correspondents, Marc Frank, a "journalist" whose resume includes a stint
    with the official newspaper of Communist Party USA where he penned more
    than 1,000 articles. Needless to say Mr. Frank's stories are nothing
    more than plagiarized press releases from the regime's official "news"
    bureau, Prensa Latina. But Prensa Latina, Granma, Juventud Rebelde, and
    the rest of the Castro propaganda machine have their own global
    distribution thanks to Google, which places their communist press
    releases in its news alerts and searches with the same authority as
    those from, for example, the Washington Post.

    In June of 2007, the Today Show (a production of NBC News) broadcast a
    2-hour live special from Havana. During the show, Matt Lauer uttered
    twelve sentences that might be considered mildly critical of the regime
    and those twelve sentences were of course "balanced" by mentions of
    Cuba's highly-touted "free" health and education systems. The average
    Cuban worker earns less than $20 a month working for the state to get
    that "free" healthcare and education.

    Curiously but not surprisingly absent from the special Today Show
    program was the mention of a single political prisoner by name. One can
    imagine the outrage that would have ensued if Today had visited
    apartheid South Africa during the 1980s and failed to utter the name of
    Nelson Mandela. But Lauer and company had more important things to show
    America, like a live performance from the world famous Cuban musical act
    Los Van Van accompanied by a dance troupe.

    Later, Today Show researcher Gina Garcia mentioned on Today's blog that
    during tapings for the production "multi-layered permissions were
    required and a government official came along." I suppose NBC's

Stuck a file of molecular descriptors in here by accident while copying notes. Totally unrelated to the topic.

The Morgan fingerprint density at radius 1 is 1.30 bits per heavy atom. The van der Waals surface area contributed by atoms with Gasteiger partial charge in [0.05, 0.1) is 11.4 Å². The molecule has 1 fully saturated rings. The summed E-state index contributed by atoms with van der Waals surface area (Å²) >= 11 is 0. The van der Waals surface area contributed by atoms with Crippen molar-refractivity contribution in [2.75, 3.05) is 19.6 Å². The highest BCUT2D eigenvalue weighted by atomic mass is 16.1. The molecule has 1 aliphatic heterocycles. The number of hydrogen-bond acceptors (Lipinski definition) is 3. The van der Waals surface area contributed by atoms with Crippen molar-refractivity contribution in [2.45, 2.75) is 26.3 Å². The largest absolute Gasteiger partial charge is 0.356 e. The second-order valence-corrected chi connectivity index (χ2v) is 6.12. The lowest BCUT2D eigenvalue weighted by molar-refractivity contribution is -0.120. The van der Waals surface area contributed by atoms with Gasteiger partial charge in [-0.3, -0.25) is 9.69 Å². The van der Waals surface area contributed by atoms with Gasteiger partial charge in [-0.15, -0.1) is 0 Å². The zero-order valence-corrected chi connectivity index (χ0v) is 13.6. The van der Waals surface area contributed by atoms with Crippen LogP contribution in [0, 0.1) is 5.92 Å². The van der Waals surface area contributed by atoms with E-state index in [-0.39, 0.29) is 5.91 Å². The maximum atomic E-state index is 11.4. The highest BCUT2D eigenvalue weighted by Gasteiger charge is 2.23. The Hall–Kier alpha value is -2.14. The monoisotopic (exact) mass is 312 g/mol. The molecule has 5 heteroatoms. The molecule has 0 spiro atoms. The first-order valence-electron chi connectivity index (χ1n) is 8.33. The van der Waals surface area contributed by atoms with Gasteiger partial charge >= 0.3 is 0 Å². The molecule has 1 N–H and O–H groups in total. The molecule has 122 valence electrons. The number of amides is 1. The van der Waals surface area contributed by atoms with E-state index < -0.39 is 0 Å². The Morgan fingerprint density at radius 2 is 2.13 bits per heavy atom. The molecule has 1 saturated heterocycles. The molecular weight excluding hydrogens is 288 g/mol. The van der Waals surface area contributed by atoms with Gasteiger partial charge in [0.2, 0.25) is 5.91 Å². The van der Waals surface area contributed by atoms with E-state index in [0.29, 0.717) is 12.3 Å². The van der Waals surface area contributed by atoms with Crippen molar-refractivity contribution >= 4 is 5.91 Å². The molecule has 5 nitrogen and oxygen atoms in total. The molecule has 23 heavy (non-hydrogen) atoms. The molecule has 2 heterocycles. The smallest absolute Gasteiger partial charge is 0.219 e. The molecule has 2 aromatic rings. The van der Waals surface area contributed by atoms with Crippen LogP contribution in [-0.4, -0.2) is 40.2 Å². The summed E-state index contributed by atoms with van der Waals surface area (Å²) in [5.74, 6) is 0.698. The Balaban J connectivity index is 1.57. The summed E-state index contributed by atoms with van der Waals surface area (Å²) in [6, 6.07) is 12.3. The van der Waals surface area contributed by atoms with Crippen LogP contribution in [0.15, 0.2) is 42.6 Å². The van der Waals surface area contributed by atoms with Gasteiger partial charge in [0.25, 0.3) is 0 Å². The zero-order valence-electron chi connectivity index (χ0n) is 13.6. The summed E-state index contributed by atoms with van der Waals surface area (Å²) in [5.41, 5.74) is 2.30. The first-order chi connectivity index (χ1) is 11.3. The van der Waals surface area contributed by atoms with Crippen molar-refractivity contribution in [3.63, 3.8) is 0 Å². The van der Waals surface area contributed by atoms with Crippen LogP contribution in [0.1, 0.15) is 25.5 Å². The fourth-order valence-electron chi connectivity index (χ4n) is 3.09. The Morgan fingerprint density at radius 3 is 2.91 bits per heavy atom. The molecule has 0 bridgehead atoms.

executives felt that Today's viewer's had no need to know that what they
    were watching a well-staged exercise in communist propaganda.

    Also in 2007, Cuban dissident doctor Darsi Ferrer Ramirez risked his
    freedom and his life to obtain hidden camera footage of Cuban hospitals
    for ABC News, which was producing a retort to Michael Moore's movie
    SiCKO in which the filmmaker predictably praises the quality and
    generosity of Cuba's healthcare system. The ABC producer had to rely on
    outsiders to provide equipment and support despite the fact that the
    company has a Havana bureau, because the topic was too hot for the
    bureau to touch. Ultimately, none of the footage taken by Dr. Ferrer
    aired on ABC and the show about Cuba's healthcare was whittled down to a
    segment that lasted less than five minutes. Even so, enforcers of the
    Castro regime called in members of ABC's Havana bureau to account.
    Fortunately, a copy of the unedited footage made its way to Fox News
    Channel where it ran on Hannity & Colmes. It's no coincidence that Fox
    News doesn't have a Cuba bureau to protect.

    In February of 2008, it was officially announced that Fidel Castro would
    be stepping down from his positions in the Cuban government and the
    Cuban Communist party. A CNN producer named Alison Flexner sent a memo
    out to all correspondents who might be talking on the air about Castro,
    reminding them that Fidel is seen as a hero by many. In short, CNN was
    telling its people to be kind to Castro. I
    t should be noted that CNN
    also has a bureau in Havana. Its longtime bureau chief, Lucia Newman,
    left to join Al Jazeera.

    It seems that CNN has not learned from its experience in Iraq, where it
    had to admit that it withheld details about the bloody rule of Saddam
    Hussein in order to maintain access to its bureau. Perhaps Americans
    would have a better understanding of what life in such a dictatorship is
    like and thus the importance of American efforts to nurture a democracy
    there if the folks at CNN and their colleagues had only done their jobs.

    It's often said that journalists write the first draft of history and
    that's what troubles me. Historians of the future are going to have to
    wade through countless reports of what should have been reliable sources
    and will draw some pretty distorted conclusions. The media's ongoing
    dereliction of duty on the subject of Cuba should be taught as a dark
    chapter in journalistic ethics classes across America — but I'm not
    holding my breath.

    http://pajamasmedia.com/blog/us-medias-faustian-bargain-with-castro/